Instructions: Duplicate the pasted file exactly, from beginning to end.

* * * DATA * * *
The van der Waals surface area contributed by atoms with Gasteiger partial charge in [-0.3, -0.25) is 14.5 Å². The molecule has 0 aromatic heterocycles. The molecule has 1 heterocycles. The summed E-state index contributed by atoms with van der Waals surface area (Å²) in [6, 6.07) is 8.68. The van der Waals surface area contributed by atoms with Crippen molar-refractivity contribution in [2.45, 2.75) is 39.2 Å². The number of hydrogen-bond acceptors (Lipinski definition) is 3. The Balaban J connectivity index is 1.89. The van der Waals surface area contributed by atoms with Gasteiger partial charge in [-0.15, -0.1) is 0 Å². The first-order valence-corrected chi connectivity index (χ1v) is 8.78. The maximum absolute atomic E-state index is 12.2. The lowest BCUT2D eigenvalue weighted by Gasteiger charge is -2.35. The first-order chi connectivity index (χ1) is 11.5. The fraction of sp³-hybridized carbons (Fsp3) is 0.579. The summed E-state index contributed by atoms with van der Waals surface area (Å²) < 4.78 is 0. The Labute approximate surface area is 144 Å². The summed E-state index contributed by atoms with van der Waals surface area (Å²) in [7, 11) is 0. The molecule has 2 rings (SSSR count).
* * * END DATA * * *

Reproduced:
The van der Waals surface area contributed by atoms with Gasteiger partial charge in [-0.3, -0.25) is 14.5 Å². The molecule has 0 aromatic heterocycles. The molecule has 1 heterocycles. The summed E-state index contributed by atoms with van der Waals surface area (Å²) in [6, 6.07) is 8.68. The van der Waals surface area contributed by atoms with Crippen molar-refractivity contribution in [2.45, 2.75) is 39.2 Å². The number of hydrogen-bond acceptors (Lipinski definition) is 3. The Balaban J connectivity index is 1.89. The van der Waals surface area contributed by atoms with Gasteiger partial charge in [-0.15, -0.1) is 0 Å². The first-order valence-corrected chi connectivity index (χ1v) is 8.78. The maximum absolute atomic E-state index is 12.2. The lowest BCUT2D eigenvalue weighted by Gasteiger charge is -2.35. The first-order chi connectivity index (χ1) is 11.5. The fraction of sp³-hybridized carbons (Fsp3) is 0.579. The summed E-state index contributed by atoms with van der Waals surface area (Å²) < 4.78 is 0. The Labute approximate surface area is 144 Å². The summed E-state index contributed by atoms with van der Waals surface area (Å²) in [7, 11) is 0. The molecule has 2 rings (SSSR count).